A my Lukken has made it her mission to understand what humans want out of work. While previously working at a Fortune 500 company 15 years ago, she decided to pursue this new path: to understand the essence of human behavior and what it takes to build a thriving company culture.
“I studied with neurologists, psychologists, anthropologists, behavioral scientists, Buddhist monks, Baptist ministers, Catholic priests—anyone that would speak to me on this subject,” Lukken says of her career pivot. “They all agreed there was one thing that connected us as humans: love. If you think about it, that’s what’s missing from corporate America.”
Lukken aims to change that. That’s why, as chief joyologist at Tito’s Handmade Vodka—seriously, that’s her real job title—she strives to incorporate the principles of altruism into all aspects of the company’s culture. According to Lukken, altruism is a scientifically-proven way to boost happiness by finding meaning through community involvement and by giving to others—and, in turn, increase feelings of love. To that end, Tito’s allots employees a chunk of money to donate to charitable causes of their choosing. They refer to this as “the joy budget,” and it’s an experiment the company has seen through to great, unconventional success.
Over the last seven years, Tito’s Handmade Vodka employees have used their joy budgets to donate to tens of thousands of nonprofits, nurture community gardens, provide relief in response to dozens of natural disasters, and much more. At the start of the Covid-19 pandemic in 2020, employees even turned some of the vodka bottling lines into hand sanitizer lines and distributed more than 1,270 tons of Tito’s Hand Sanitizer to frontline workers who were battling the pandemic across 48 states.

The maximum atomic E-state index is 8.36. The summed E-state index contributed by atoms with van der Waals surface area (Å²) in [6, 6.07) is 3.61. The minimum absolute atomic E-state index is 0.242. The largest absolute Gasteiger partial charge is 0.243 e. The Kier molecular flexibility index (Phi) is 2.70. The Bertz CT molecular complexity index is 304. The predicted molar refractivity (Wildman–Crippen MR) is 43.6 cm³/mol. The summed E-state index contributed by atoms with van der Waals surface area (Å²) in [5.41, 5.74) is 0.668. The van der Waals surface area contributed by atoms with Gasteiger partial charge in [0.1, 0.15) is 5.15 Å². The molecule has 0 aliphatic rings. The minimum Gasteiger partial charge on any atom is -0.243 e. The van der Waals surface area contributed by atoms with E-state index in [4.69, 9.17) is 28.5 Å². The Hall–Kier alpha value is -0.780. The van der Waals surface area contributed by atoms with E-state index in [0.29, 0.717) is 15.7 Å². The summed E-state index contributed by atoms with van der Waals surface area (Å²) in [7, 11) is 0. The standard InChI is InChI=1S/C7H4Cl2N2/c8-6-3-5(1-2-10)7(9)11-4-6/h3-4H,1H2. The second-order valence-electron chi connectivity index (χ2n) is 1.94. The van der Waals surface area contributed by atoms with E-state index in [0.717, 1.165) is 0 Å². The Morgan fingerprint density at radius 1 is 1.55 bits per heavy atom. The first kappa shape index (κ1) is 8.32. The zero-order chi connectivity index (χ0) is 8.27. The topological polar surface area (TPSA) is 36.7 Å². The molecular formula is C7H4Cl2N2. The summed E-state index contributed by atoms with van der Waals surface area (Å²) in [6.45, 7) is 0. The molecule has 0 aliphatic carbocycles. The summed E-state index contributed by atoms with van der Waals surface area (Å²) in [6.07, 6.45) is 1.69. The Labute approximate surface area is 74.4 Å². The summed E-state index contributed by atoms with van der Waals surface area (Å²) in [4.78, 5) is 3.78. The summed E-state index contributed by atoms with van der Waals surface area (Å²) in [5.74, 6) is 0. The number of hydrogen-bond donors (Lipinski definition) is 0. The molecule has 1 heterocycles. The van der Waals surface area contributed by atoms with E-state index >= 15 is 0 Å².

Of the joy-budget initiative, which began in 2015, Lukken says, “People felt they had purpose in their jobs. Innovation started happening all over the place.” She adds, “The more we gave, the more people told their friends about us. And the more they told their friends about us, the more vodka we sold and then the more good we could do.”
At a time when many American employees are disillusioned with corporate progress metrics that prioritize profit above everything, Tito’s continues to reimagine the employee experience by leveraging altruism as corporate strategy. We spoke with Lukken to learn more about how she fosters such an unconventional culture of happiness and gratitude, the merits of generosity, and Tito’s latest charitable effort to distribute small-business grants in celebration of its 25th anniversary.
The conversation that follows has been edited and condensed.
Let’s dive straight into the job title: joyologist. What is joyology?
I designed joyology about 15 years ago. I had been in corporate America for about 20 years by this time and witnessed how business was run. I noticed that we’re always looking at what’s wrong with the person and trying to fix their weaknesses versus looking at what’s right with them. And if we even look at all the sciences—neurology, cardiology, psychology—we’re trying to figure out what’s wrong. Joyology is basically a study of love and joy, and the practice of bringing out the good in people.
How did you get to convince people that joyology is an important thing, and not something to perhaps be scoffed at?